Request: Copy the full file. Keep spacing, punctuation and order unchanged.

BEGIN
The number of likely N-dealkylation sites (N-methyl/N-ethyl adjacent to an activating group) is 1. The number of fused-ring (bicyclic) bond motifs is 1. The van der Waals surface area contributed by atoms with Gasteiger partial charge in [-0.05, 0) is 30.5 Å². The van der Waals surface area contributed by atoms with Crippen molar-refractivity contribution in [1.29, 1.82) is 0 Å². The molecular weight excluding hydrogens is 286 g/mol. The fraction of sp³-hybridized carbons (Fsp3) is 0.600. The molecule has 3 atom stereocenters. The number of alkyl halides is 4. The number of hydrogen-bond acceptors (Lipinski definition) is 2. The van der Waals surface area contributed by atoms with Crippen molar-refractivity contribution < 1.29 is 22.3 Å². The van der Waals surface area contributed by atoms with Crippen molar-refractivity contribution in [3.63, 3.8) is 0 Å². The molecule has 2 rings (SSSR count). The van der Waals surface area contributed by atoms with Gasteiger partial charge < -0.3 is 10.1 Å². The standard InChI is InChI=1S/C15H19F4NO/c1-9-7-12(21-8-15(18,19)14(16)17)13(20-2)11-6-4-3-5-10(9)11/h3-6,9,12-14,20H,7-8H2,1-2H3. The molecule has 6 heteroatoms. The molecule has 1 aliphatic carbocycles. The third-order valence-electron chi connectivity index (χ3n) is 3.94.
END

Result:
The number of likely N-dealkylation sites (N-methyl/N-ethyl adjacent to an activating group) is 1. The number of fused-ring (bicyclic) bond motifs is 1. The van der Waals surface area contributed by atoms with Gasteiger partial charge in [-0.05, 0) is 30.5 Å². The van der Waals surface area contributed by atoms with Crippen molar-refractivity contribution in [1.29, 1.82) is 0 Å². The molecular weight excluding hydrogens is 286 g/mol. The fraction of sp³-hybridized carbons (Fsp3) is 0.600. The molecule has 3 atom stereocenters. The number of alkyl halides is 4. The number of hydrogen-bond acceptors (Lipinski definition) is 2. The van der Waals surface area contributed by atoms with Crippen molar-refractivity contribution < 1.29 is 22.3 Å². The van der Waals surface area contributed by atoms with Crippen molar-refractivity contribution in [3.63, 3.8) is 0 Å². The molecule has 2 rings (SSSR count). The van der Waals surface area contributed by atoms with Gasteiger partial charge < -0.3 is 10.1 Å². The standard InChI is InChI=1S/C15H19F4NO/c1-9-7-12(21-8-15(18,19)14(16)17)13(20-2)11-6-4-3-5-10(9)11/h3-6,9,12-14,20H,7-8H2,1-2H3. The molecule has 6 heteroatoms. The molecule has 1 aliphatic carbocycles. The third-order valence-electron chi connectivity index (χ3n) is 3.94.